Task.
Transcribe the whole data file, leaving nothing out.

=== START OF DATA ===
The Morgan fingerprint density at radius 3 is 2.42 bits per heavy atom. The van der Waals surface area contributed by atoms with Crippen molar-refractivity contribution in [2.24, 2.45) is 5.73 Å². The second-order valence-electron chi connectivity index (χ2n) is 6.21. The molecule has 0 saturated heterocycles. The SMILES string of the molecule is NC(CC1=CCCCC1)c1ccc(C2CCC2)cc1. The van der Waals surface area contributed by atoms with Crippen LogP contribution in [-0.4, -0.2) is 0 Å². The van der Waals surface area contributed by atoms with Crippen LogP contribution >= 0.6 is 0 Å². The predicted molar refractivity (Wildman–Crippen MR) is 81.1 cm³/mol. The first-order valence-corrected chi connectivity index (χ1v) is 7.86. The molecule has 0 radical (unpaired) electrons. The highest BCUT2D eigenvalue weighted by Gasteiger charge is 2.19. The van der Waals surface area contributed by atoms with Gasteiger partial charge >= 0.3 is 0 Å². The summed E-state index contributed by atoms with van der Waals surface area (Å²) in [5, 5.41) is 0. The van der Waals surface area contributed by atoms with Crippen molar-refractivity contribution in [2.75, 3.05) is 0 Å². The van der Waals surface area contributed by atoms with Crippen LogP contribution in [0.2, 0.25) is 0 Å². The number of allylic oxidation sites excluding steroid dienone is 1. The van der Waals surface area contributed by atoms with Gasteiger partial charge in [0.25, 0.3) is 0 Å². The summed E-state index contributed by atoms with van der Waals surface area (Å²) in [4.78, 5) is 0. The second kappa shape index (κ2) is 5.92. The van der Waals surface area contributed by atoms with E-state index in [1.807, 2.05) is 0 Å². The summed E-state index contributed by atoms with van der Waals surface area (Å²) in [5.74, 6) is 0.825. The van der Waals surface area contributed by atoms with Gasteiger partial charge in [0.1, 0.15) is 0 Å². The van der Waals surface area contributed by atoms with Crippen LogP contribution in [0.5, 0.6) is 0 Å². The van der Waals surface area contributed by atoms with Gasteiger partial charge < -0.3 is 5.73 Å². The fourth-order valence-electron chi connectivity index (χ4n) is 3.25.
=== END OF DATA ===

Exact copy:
The Morgan fingerprint density at radius 3 is 2.42 bits per heavy atom. The van der Waals surface area contributed by atoms with Crippen molar-refractivity contribution in [2.24, 2.45) is 5.73 Å². The second-order valence-electron chi connectivity index (χ2n) is 6.21. The molecule has 0 saturated heterocycles. The SMILES string of the molecule is NC(CC1=CCCCC1)c1ccc(C2CCC2)cc1. The van der Waals surface area contributed by atoms with Crippen LogP contribution in [-0.4, -0.2) is 0 Å². The van der Waals surface area contributed by atoms with Crippen LogP contribution >= 0.6 is 0 Å². The predicted molar refractivity (Wildman–Crippen MR) is 81.1 cm³/mol. The first-order valence-corrected chi connectivity index (χ1v) is 7.86. The molecule has 0 radical (unpaired) electrons. The highest BCUT2D eigenvalue weighted by Gasteiger charge is 2.19. The van der Waals surface area contributed by atoms with Gasteiger partial charge >= 0.3 is 0 Å². The summed E-state index contributed by atoms with van der Waals surface area (Å²) in [5, 5.41) is 0. The van der Waals surface area contributed by atoms with Crippen molar-refractivity contribution in [2.75, 3.05) is 0 Å². The van der Waals surface area contributed by atoms with Crippen LogP contribution in [0.2, 0.25) is 0 Å². The number of allylic oxidation sites excluding steroid dienone is 1. The van der Waals surface area contributed by atoms with Gasteiger partial charge in [0.25, 0.3) is 0 Å². The summed E-state index contributed by atoms with van der Waals surface area (Å²) in [4.78, 5) is 0. The second kappa shape index (κ2) is 5.92. The van der Waals surface area contributed by atoms with E-state index in [1.807, 2.05) is 0 Å². The summed E-state index contributed by atoms with van der Waals surface area (Å²) in [5.74, 6) is 0.825. The van der Waals surface area contributed by atoms with Gasteiger partial charge in [0.1, 0.15) is 0 Å². The van der Waals surface area contributed by atoms with Crippen LogP contribution in [0.5, 0.6) is 0 Å². The van der Waals surface area contributed by atoms with Gasteiger partial charge < -0.3 is 5.73 Å². The fourth-order valence-electron chi connectivity index (χ4n) is 3.25.